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It's wrong using third-graders for political objectives
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How would you view a teacher taking class time to have her third grade students write legislators to protest cuts to education and to raise the budget?

If you are the superintendent of Lee County Schools in North Carolina you'd think it was just fine and dandy as it was simply a writing exercise. A state representative didn't think it was appropriate. His daughter happened to be in the class. Her letter asked her father to "please raise the budget" and help keep two teacher assistants employed.

This is wrong on so many levels it isn't even funny.

First - and foremost - it is political indoctrination in the classroom. I get that most educators sincerely believe what they do is a calling. But school funding and state budgets are political issues. Do you think those third-graders were presented an opposing view other than from their teacher who one would assume most students at that age would almost idolize?

Perhaps the teacher did tell them if they didn't cut education that might mean they'd be less police to protect them from bad people or that firefighters might lose their jobs. Maybe the teacher told them that public swimming pools would have to close in the summer if there was more money given to education.

And - here's the biggie - isn't it really a set of "values" the specific writing exercise employed be reserved to parents to help shape?

It may surprise some teachers that parents can support education but not support turning a larger share of a state budget over to schools or even back additional taxes. In this case it is obvious the parent involved - North Carolina State Representative Mike Stone - clearly has a somewhat different set of values than the teacher has managed to inspire in her students regarding education funding.

Given that in almost every state pensions are a budget killer, do you think the fact that teacher pensions, their cost, and the impact they have on other public services were explained to the third-graders and what that would cost society overall? Is it fair that parks close and that taxes are raised just so select groups of people can have their publicly funded pensions left intact when we're in the middle of the worst economic malaise since the Great Depression?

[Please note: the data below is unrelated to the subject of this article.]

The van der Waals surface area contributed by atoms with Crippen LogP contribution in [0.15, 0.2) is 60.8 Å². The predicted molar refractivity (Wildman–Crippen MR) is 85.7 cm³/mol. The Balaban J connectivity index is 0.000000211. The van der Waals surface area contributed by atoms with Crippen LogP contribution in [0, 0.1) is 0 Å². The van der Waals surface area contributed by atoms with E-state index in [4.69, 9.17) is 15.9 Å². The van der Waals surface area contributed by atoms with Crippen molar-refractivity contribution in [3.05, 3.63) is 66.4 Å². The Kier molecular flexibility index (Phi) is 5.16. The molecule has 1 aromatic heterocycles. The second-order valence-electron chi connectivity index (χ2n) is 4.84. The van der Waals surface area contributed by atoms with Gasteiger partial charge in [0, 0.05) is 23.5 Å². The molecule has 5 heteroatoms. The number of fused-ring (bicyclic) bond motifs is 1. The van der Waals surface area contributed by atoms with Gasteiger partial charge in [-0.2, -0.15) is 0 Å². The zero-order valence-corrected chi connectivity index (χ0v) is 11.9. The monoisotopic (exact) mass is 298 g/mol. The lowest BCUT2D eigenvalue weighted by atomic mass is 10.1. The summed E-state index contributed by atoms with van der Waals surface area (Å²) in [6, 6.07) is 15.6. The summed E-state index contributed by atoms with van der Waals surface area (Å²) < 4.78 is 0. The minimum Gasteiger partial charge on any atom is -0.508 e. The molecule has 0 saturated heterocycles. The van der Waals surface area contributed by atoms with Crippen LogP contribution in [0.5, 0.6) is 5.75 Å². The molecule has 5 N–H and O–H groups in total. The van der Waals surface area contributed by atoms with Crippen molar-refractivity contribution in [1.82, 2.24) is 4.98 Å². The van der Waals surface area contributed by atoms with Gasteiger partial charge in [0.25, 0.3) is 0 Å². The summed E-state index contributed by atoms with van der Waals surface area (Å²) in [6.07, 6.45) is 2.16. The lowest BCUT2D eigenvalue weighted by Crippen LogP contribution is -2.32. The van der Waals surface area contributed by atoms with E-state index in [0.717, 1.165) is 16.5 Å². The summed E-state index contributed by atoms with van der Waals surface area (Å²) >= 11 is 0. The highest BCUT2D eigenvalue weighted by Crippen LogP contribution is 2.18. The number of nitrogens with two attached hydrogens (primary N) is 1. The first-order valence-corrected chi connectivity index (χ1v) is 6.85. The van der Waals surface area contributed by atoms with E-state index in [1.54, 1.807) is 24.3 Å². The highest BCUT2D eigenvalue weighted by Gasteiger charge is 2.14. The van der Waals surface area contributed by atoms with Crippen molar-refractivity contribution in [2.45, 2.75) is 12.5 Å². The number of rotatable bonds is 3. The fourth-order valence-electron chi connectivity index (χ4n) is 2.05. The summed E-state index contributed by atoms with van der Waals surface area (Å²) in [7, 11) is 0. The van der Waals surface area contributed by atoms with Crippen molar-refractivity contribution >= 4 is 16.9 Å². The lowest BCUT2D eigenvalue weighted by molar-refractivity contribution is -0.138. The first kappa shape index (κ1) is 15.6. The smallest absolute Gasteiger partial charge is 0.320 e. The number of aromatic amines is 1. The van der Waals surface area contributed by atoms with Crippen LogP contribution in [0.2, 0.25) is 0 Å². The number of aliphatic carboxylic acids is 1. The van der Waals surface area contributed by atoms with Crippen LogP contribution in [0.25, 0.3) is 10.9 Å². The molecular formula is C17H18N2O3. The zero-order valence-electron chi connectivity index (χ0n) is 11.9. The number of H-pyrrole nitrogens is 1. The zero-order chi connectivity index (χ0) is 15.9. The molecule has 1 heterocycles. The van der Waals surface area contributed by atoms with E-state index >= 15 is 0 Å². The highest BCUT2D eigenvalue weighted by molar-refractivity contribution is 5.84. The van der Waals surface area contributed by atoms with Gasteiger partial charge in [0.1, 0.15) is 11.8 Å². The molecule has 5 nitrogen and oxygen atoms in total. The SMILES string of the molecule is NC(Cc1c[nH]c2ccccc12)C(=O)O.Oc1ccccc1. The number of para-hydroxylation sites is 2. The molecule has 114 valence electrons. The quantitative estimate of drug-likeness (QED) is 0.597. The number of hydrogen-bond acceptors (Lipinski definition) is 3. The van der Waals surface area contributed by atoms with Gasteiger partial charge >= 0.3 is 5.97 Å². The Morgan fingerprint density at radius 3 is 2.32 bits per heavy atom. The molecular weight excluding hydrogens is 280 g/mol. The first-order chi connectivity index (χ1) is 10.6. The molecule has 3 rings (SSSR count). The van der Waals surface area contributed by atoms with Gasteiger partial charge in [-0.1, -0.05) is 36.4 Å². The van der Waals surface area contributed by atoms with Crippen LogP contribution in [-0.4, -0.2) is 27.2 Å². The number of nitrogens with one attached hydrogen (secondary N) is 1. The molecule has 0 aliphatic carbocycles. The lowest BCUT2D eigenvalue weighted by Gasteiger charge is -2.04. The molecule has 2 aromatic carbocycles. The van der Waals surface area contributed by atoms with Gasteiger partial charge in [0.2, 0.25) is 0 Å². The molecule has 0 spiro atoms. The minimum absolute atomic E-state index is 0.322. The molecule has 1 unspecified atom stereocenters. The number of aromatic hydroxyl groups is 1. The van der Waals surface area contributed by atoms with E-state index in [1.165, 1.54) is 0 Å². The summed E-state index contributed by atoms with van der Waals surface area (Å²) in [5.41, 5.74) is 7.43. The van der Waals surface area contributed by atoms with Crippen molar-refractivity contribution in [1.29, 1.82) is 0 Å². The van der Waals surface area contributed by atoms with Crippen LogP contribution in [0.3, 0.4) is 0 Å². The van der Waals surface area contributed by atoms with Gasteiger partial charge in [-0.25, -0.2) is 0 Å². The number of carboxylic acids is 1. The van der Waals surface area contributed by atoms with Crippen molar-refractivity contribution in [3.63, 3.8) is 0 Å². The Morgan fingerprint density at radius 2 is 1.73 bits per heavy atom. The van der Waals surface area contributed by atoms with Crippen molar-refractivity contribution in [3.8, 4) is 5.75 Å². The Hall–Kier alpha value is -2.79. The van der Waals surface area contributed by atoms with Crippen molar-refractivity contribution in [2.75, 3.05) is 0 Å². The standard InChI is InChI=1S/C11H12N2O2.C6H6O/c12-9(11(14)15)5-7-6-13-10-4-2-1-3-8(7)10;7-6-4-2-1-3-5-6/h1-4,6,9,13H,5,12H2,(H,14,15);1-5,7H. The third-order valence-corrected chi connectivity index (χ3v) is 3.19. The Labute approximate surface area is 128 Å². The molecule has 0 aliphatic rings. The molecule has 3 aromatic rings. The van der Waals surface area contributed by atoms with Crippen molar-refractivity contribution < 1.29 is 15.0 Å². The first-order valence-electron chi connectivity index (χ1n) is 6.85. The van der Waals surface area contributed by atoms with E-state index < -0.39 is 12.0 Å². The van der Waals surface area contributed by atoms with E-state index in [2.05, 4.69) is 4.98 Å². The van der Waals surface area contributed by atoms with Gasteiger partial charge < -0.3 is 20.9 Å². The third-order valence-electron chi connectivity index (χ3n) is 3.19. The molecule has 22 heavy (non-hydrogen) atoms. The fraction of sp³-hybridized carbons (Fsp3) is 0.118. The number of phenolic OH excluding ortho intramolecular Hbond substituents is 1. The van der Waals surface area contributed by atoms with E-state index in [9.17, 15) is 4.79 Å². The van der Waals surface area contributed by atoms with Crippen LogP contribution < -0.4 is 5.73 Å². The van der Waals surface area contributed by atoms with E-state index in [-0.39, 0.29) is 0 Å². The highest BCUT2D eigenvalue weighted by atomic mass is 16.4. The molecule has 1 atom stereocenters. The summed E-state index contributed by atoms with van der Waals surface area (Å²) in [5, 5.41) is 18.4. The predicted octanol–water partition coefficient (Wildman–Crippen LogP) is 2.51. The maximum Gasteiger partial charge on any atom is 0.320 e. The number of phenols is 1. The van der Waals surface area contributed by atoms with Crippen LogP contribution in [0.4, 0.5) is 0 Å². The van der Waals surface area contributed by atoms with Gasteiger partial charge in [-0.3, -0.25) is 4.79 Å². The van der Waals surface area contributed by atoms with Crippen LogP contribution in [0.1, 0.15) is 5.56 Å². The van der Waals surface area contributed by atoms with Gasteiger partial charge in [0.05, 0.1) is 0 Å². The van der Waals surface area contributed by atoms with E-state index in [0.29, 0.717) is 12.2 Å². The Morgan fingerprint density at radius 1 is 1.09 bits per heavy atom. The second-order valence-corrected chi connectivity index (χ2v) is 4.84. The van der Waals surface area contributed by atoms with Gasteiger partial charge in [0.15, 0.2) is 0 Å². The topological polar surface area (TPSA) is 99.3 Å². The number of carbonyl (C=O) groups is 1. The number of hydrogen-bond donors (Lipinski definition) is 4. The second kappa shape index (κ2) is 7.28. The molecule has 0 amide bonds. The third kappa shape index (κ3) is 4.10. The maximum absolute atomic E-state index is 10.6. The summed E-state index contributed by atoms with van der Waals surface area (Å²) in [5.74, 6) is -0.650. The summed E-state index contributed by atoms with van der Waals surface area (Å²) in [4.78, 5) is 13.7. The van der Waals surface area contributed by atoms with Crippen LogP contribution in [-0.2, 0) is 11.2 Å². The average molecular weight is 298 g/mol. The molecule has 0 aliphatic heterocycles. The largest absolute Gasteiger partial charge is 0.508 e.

Or perhaps the students were just told those two nice teaching assistants that help them would lose their jobs if the mean folks in the state Legislature didn't increase education funding.

I admit I'm a tad jaded about self-righteous educators.

A bond issue came up when I was in attending fourth grade at the old Mary Beermann School in the Western Placer Unified School District. I was in one of two classes held in old World War II quonset huts obtained as surplus from Beale Air Force Base.

A bond committee was running ads saying that if the bond didn't pass more and more kids would have to learn in the "deplorable" conditions of quonset huts. It was freezing in the winter and hotter than Hades in the early fall and spring. It is why they were the only two classrooms that had air conditioning. Each had a wall-mounted unit. One day after a field trip when Mrs. Hayward forgot to leave the air on, the temperature was 120 degrees inside forcing the class to spend the last two periods on the playground.

My mom, who was struggling as a widow trying to raise four kids, make the mortgage payment and working seven days a week - wasn't about to vote for the school bond. Her rejoinder was she didn't care if everyone had to learn in quonset huts, she couldn't afford an additional tax and she was a lot better off than many of her neighbors.

The bond did pass but just barely. And I'll be the first to admit the quonset hut classroom didn't stop me from learning that year. And as far as my mother was concerned, she was without a doubt one of the staunchest supporters of schools going as far as when she had extra money she gave it to school principals that had funds to help poorer kids buy school supplies and even clothing. Yes, Republicans do have hearts.

A few years later another bond issue came up. The superintendent had the Lincoln High business and typing classes spend two entire days addressing and stuff envelopes for the bond committee to send to voters.

He saw nothing wrong with that. As for me, let's just say it was one of the things that prompted me to run successfully for the school board as a 19-year-old just out of high school.

The second bond issue didn't pass. The administration blamed the failure in part on students who wrote the weekly Lincoln News messenger thinking it was an inappropriate use of class time.

It doesn't matter how noble the objective it doesn't justify using kids who are required to do what a teacher assigns them to obtain what is clearly a political objective whether it is working to pass a school bond or a political agenda at the State Capitol.

And whether teachers want to admit it or not school funding is as much about politics as it is reality.